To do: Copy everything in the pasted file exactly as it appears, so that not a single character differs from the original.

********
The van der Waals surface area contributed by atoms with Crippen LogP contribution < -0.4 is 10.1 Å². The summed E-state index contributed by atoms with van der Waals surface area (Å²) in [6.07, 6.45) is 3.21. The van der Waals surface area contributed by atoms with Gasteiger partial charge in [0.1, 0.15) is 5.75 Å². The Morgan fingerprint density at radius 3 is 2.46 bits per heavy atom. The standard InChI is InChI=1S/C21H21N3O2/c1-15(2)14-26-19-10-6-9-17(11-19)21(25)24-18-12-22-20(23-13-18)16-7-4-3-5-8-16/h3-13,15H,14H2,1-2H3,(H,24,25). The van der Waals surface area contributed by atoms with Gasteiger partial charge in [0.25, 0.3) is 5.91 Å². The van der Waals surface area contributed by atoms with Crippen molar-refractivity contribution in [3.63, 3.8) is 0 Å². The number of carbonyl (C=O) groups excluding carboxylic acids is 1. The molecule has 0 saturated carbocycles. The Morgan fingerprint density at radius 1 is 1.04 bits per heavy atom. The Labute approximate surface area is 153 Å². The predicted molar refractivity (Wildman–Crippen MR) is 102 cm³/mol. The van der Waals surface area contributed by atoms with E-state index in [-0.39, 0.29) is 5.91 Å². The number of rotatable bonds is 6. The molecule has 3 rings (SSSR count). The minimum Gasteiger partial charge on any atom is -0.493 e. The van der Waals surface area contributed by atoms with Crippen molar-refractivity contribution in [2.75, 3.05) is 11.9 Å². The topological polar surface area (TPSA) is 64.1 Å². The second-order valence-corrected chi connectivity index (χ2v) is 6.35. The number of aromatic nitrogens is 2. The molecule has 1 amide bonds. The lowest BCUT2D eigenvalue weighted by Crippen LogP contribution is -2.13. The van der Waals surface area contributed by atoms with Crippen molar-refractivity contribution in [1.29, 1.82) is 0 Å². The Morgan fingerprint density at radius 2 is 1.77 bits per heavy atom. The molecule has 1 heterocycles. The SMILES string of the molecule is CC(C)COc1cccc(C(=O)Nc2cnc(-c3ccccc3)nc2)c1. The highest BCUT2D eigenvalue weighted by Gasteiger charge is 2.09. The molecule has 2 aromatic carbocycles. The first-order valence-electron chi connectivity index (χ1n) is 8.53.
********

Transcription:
The van der Waals surface area contributed by atoms with Crippen LogP contribution < -0.4 is 10.1 Å². The summed E-state index contributed by atoms with van der Waals surface area (Å²) in [6.07, 6.45) is 3.21. The van der Waals surface area contributed by atoms with Gasteiger partial charge in [0.1, 0.15) is 5.75 Å². The Morgan fingerprint density at radius 3 is 2.46 bits per heavy atom. The standard InChI is InChI=1S/C21H21N3O2/c1-15(2)14-26-19-10-6-9-17(11-19)21(25)24-18-12-22-20(23-13-18)16-7-4-3-5-8-16/h3-13,15H,14H2,1-2H3,(H,24,25). The van der Waals surface area contributed by atoms with Gasteiger partial charge in [0.25, 0.3) is 5.91 Å². The van der Waals surface area contributed by atoms with Crippen molar-refractivity contribution in [3.63, 3.8) is 0 Å². The number of carbonyl (C=O) groups excluding carboxylic acids is 1. The molecule has 0 saturated carbocycles. The Morgan fingerprint density at radius 1 is 1.04 bits per heavy atom. The Labute approximate surface area is 153 Å². The predicted molar refractivity (Wildman–Crippen MR) is 102 cm³/mol. The van der Waals surface area contributed by atoms with E-state index in [-0.39, 0.29) is 5.91 Å². The number of rotatable bonds is 6. The molecule has 3 rings (SSSR count). The minimum Gasteiger partial charge on any atom is -0.493 e. The van der Waals surface area contributed by atoms with Crippen molar-refractivity contribution in [2.75, 3.05) is 11.9 Å². The topological polar surface area (TPSA) is 64.1 Å². The second-order valence-corrected chi connectivity index (χ2v) is 6.35. The number of aromatic nitrogens is 2. The molecule has 1 amide bonds. The lowest BCUT2D eigenvalue weighted by Crippen LogP contribution is -2.13. The van der Waals surface area contributed by atoms with Crippen molar-refractivity contribution in [1.29, 1.82) is 0 Å². The Morgan fingerprint density at radius 2 is 1.77 bits per heavy atom. The molecule has 1 heterocycles. The SMILES string of the molecule is CC(C)COc1cccc(C(=O)Nc2cnc(-c3ccccc3)nc2)c1. The highest BCUT2D eigenvalue weighted by Gasteiger charge is 2.09. The molecule has 2 aromatic carbocycles. The first-order valence-electron chi connectivity index (χ1n) is 8.53.